Crisis management and counseling is a specialized niche in the world of human services. Crisis counselors work with individuals who have experienced a highly traumatic or emotionally intense event. This patient population is prone to grief, anxiety, and emotional instability, and crisis professionals provide a safe space to work through the challenges that crises can present. While there are no degree programs that are specific to crisis human services, concentrations in this area can be found within behavioral science, human services, general counseling or psychology degree programs.
Why a Bachelor’s Degree?
An undergraduate degree in crisis services focuses on the external forces that can impact behavior in response to a crisis. Cultural influence, societal pressures, and socio-economic environments all contribute to how people react to intense emotional trauma. Graduates of a bachelor’s degree program in crisis human services are trained to understand these forces and the psychological theories that drive human behavior.
These degree concentrations provide a unique skill set: comprehension of the scope of trauma and the ability to gauge how best to treat patients who have experienced it, ensuring that they have proper treatment to effectively cope. A four-year undergraduate degree program also meets the minimum requirements for professional certification by the American Institute of Healthcare Professionals (AIHP).
Inside a Crisis Human Services Bachelor's Degree Program
Whether the ultimate degree conferred is in human services or another related field, all programs incorporate sociology, anthropology, and psychology into the fundamentals of general education. Typical course requirements include rhetoric and composition, natural sciences, mathematics, and the study of humanities. Most crisis management concentrations are at least 15 credit hours of specialized study.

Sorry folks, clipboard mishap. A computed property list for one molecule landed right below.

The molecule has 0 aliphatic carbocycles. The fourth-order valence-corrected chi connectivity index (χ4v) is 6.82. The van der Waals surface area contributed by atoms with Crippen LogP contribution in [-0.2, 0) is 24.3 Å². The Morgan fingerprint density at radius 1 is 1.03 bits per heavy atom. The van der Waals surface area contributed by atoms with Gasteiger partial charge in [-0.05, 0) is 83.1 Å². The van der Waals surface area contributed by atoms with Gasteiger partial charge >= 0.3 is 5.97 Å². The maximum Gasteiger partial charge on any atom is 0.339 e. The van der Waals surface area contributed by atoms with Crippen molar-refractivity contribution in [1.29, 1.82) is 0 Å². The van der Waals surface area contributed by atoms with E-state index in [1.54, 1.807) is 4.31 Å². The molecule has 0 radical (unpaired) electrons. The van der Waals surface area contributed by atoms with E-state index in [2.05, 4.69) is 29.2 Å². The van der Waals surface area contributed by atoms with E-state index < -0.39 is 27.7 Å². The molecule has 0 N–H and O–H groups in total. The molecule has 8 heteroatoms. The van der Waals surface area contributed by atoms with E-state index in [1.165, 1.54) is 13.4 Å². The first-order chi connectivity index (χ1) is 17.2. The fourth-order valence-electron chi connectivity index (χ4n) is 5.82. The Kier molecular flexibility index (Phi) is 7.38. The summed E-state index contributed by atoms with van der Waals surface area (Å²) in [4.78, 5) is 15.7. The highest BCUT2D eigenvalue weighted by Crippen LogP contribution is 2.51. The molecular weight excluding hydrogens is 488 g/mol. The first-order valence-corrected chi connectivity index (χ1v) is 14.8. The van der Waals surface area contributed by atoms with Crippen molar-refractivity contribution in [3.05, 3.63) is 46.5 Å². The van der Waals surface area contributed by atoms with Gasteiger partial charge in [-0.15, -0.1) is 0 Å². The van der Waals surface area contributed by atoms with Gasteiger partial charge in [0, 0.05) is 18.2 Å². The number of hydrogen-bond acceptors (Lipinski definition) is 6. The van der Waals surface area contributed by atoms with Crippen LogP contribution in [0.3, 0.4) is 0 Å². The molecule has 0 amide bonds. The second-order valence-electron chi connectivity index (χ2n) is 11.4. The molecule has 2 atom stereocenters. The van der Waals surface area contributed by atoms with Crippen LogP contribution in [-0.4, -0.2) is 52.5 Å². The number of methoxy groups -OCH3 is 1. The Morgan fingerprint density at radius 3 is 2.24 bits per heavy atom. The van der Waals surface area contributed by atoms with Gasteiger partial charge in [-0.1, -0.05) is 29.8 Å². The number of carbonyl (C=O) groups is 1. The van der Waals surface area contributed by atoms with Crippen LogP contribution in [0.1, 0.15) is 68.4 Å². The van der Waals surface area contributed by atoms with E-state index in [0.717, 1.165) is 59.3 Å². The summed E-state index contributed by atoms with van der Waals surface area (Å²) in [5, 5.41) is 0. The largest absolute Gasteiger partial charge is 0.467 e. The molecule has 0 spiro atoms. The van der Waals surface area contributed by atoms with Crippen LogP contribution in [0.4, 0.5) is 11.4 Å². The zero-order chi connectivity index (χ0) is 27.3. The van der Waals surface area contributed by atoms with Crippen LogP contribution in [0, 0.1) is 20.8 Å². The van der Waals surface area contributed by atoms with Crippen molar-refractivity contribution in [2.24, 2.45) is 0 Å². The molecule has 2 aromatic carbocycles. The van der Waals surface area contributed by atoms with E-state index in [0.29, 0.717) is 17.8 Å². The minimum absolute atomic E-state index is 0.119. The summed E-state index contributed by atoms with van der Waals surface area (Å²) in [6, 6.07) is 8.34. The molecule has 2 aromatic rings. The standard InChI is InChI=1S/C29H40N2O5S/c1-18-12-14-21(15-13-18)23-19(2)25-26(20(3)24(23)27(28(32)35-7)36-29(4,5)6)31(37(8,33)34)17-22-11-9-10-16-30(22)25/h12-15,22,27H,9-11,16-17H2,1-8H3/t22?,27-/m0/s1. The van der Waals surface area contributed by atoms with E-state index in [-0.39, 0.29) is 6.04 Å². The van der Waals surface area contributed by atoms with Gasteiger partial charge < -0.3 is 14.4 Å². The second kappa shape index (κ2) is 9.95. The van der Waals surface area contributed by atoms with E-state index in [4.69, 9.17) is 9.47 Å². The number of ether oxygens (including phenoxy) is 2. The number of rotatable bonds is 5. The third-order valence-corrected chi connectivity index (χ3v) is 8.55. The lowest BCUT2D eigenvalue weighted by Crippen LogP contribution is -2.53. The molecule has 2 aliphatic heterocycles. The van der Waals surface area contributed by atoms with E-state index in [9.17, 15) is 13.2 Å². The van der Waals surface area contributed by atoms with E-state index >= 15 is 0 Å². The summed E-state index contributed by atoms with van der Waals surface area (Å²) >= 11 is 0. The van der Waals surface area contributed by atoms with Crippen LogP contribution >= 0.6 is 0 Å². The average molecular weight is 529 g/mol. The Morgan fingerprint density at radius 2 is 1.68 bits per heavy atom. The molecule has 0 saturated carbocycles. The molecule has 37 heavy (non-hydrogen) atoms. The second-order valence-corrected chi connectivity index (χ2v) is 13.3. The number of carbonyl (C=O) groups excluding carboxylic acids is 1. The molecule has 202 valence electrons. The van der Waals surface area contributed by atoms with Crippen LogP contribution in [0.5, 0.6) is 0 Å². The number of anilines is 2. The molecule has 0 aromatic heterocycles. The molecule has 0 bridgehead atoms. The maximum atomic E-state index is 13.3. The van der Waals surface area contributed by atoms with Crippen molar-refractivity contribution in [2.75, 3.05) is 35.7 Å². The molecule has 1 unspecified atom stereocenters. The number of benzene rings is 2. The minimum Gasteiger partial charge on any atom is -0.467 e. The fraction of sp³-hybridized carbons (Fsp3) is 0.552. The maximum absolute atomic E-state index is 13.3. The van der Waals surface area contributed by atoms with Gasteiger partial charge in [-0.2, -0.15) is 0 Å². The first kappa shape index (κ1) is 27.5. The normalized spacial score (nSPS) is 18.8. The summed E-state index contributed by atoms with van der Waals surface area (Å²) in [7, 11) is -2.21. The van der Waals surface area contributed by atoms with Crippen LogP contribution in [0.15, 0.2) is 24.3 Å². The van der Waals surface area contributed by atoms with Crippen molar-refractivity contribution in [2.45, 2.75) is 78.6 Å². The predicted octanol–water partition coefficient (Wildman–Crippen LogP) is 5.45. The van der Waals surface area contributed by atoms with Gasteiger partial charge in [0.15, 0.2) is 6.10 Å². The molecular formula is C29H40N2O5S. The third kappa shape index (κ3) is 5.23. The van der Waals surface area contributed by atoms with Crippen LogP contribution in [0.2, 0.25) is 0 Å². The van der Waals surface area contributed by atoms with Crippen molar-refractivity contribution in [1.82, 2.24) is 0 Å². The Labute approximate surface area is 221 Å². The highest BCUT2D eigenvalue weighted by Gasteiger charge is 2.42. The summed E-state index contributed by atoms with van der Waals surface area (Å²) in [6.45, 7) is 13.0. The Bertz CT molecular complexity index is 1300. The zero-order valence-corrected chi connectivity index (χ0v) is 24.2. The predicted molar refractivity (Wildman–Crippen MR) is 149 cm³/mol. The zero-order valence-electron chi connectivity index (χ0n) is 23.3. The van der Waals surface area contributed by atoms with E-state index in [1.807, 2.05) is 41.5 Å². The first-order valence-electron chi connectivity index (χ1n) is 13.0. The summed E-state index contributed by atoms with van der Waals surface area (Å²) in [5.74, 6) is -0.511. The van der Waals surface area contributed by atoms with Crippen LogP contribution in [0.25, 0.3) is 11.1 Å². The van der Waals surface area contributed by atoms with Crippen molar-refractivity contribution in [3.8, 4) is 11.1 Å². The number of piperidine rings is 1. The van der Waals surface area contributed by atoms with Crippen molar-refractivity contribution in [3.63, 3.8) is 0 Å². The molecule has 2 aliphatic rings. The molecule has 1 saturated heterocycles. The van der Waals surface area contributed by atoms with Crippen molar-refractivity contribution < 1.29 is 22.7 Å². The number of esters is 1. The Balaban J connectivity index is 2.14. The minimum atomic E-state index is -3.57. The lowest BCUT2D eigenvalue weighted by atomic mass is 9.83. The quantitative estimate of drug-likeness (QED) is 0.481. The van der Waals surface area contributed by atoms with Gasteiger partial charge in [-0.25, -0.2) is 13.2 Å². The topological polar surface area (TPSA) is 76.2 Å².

Typical classes in a crisis counseling program emphasis combine theory and application, and might include:
- Personality Theory
- Social Science Statistics
- Abnormal Psychology
- Crisis Counseling
- Crisis Response
- Grief and Trauma
- Combat Trauma
- Chemical Dependency
- Community Mental Health
A crisis human services degree program also instructs students on day-to-day tasks in crisis counseling such as interview skills, case management, patient assessment, and treatment planning. Some programs offer an internship component, which provides valuable field experience in assisting victims of crisis.
What's Next for Crisis Human Services Bachelor's Degree Holders?
Career opportunities in crisis counseling are usually in some form of human services agency. Job duties could include a mix of crisis stabilization, therapeutic counseling, rehabilitation, income maintenance, and career coaching. Generally, these jobs are found in the social services sector of human services.
Aspiring crisis management professionals may also opt to pursue further education. Much like bachelor’s degrees, a master’s or doctoral degree in crisis human services may be earned through additional educational programs. Concentrating one’s graduate study in crisis counseling delves into greater detail of the psycho-social aspects of trauma response, and in many states will also qualify graduates for state licensure to counsel.